Many modern companies advocate a flat hierarchy. And although that makes it sound almost like there isn’t one, organizations and projects always have some sort of hierarchy.
When you unfold the different styles and ways to structure projects, you prevent them from turning into a hot mess. With the right project management structure, everyone in your team—and the teams around you—will know exactly who is what.
It’ll be so much easier to control work and make the best decisions for the project and, ultimately, the business.
In this article, you’ll learn what defines a project management structure and how to choose one. But more importantly, we’ll give you directions on how to easily create those structures in ClickUp!
- What Are Project Management Structures Used for?
- Different Types of Project Organizational Structures
- How to Choose the Best Organizational Structure for Your Team
- 5 Project Management Structure Examples and Templates for Different Teams
- How to Create an Organizational Structure in ClickUp
What Are Project Management Structures Used for?
A project management structure is used to clarify the hierarchy and, consequently, the report lines in a project. The structure outlines each project intervenient’s function and authority to supervise and make decisions.
These organizational structures take the shape of charts. And their value lies in being a reference for team members to go back to during the project’s execution.
After all, with employee attrition and turnover, project management structures change. And the same might happen during holidays and when you hire many new workers.
But the project might have just started, requiring the definition of its organizational structure. Or it might be so old that its organizational structure has changed over time.
It’s faster and more comfortable to check a chart in an accessible repository than bugging (sometimes various) colleagues asking whom to talk with to solve an urgent matter.
PROJECT MANAGEMENT OR PROJECT ORGANIZATIONAL STRUCTURE?
Some refer to these structures as “project organizational structures” instead of “project management structures.” That’s because they represent the organization of people around a project. And depending on the structure, the style of coordinating and managing the project team’s work and communication changes.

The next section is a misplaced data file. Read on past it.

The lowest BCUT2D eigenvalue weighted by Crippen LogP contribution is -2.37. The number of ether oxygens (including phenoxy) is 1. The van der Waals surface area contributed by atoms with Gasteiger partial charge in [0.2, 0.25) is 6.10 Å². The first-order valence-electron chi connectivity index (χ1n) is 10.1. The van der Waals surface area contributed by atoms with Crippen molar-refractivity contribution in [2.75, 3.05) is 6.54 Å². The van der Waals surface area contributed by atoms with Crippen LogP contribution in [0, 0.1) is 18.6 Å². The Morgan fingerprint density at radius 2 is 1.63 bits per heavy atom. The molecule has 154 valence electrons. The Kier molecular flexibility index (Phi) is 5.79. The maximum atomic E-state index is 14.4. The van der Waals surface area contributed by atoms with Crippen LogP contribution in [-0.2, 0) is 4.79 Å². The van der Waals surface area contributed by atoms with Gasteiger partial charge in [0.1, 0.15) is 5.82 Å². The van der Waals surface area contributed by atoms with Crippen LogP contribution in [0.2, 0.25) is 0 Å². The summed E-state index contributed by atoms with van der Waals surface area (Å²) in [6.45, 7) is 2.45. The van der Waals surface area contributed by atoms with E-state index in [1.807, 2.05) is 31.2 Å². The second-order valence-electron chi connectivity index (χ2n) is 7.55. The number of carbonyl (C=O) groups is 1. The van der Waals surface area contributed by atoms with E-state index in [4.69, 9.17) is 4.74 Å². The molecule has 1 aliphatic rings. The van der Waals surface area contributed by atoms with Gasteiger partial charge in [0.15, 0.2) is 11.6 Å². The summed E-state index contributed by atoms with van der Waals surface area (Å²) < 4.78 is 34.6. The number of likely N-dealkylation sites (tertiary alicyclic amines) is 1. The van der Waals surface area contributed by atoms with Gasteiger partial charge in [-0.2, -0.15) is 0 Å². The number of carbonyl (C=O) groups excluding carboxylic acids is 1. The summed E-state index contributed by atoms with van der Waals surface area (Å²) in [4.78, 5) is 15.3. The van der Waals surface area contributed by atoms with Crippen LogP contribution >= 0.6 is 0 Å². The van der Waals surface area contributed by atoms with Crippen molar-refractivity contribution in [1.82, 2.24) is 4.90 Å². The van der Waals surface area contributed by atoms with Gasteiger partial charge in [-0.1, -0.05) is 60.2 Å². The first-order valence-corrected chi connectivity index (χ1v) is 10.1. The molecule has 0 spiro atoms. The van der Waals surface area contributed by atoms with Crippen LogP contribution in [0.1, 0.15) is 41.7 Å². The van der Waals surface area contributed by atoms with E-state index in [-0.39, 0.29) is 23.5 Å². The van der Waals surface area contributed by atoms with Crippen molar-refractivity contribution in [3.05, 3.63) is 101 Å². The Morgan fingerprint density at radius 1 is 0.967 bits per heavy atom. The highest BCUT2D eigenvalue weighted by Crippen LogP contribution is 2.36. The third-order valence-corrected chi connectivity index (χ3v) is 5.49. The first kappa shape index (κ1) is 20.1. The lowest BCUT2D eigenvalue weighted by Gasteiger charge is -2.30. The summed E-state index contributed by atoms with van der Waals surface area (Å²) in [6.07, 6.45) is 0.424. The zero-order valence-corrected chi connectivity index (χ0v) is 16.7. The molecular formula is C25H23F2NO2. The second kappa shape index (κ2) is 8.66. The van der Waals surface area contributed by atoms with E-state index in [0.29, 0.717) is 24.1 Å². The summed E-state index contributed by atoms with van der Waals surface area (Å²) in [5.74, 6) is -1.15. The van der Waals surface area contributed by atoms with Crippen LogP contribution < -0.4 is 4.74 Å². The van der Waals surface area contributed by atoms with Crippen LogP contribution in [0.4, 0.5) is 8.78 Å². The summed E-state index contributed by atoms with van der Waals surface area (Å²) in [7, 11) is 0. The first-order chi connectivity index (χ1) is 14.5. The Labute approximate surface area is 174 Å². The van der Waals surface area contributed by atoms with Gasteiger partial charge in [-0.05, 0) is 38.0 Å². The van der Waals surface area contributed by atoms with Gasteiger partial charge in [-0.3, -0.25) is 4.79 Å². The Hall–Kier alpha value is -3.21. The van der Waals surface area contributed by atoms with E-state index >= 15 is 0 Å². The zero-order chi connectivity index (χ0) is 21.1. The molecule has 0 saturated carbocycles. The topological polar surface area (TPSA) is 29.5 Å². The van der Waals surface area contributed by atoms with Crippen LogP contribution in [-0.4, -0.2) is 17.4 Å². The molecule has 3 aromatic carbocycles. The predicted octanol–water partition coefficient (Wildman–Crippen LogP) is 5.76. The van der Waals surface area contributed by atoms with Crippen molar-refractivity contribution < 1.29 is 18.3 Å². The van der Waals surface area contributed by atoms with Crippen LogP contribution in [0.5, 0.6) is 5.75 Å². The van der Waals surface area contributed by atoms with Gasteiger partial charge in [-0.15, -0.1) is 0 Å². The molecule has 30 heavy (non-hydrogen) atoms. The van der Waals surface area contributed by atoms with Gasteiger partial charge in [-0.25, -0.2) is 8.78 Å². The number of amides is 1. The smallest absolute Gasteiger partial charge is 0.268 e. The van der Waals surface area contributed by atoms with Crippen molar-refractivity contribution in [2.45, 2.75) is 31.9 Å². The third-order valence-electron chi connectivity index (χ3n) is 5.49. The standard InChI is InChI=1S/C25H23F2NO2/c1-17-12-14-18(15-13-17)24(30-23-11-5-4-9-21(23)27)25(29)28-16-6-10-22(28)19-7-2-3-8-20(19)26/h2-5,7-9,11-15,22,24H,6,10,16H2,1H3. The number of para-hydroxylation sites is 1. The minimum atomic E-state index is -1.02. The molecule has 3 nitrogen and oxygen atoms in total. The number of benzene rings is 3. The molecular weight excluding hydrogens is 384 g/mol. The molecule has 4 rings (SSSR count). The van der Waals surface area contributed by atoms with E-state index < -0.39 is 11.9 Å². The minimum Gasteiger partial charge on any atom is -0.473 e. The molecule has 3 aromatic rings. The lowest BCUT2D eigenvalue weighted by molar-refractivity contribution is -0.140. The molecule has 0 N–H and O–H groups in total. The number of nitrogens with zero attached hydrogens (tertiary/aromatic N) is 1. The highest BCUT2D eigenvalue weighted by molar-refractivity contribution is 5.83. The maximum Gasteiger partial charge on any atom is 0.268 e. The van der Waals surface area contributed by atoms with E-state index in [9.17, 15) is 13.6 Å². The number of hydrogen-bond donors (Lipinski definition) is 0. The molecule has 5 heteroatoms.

Nevertheless, any project management structure serves as a foundation for:
- Clear communication: Align all team members before and during a project on the expected kind of contribution each one will have to minimize conflicts
- Effective team collaboration: Clearly defined roles, responsibilities, and the connections between them
- Optimization of workflows: Staff, technological systems, and materials within and between projects are defined
- Removal of possible roadblocks: These might exist because of excessive or deficient resource allocation and workload
And all of the above characteristics are somehow project management principles.
Different Types of Project Organizational Structures
Let’s have a look at the three main types of project management structures. Each has a different configuration of team member roles within projects and the company.
And that determines the responsibilities and authority of each individual within the context of a project or the company. Beware that we’ll show you templates you might need to customize to your reality.
But in the meantime, check the differences between the structure types at these levels:
- The project manager’s role
- The coordination of work and people, which is either vertical or horizontal
- The line versus staff positions, considering that
- A line position represents a team member directly involved with the product.
- A staff position represents someone who supports the work of those in line positions without getting directly involved with the product.
- The concentration of decision-making, which is either owned by a few team members or distributed across the company
Functional organizational structure
The functional project management organizational structure organizes staff members into departments. And each one of those departments represents a functional area within the company, such as HR, finance, or marketing.
A functional manager is responsible for each one of the departments. And an executive oversees their work.
Functional managers are the decision-making authorities and coordinate projects horizontally. And for each project, they select team members from the respective department’s staff. Those team members accumulate their responsibilities within the department—for instance, payroll processing—with project work.
Recommended for: Cross-functional projects that staff can accumulate with their departmental responsibilities
Projectized organizational structure
In the projectized (or project-based) project management organizational structure, the largest divisions of people within the company are projects (not departments). And similarly, the coordination of work is project-oriented, thus vertical.
Also, the authority to supervise work belongs to project managers—one per project. And they allocate staff members to projects, which means that those members are dedicated to projects (instead of departments).
Recommended for: Small agencies and young startups
Matrix organizational structure
A matrix structure is a grid in which project team members have two report lines. There are variations of this structure that include:
At first glance, this matrix organizational project management structure looks the same as the functional organizational structure. But there’s a difference: Staff members coordinate the project’s work across departments (instead of a functional manager) in this matrix structure.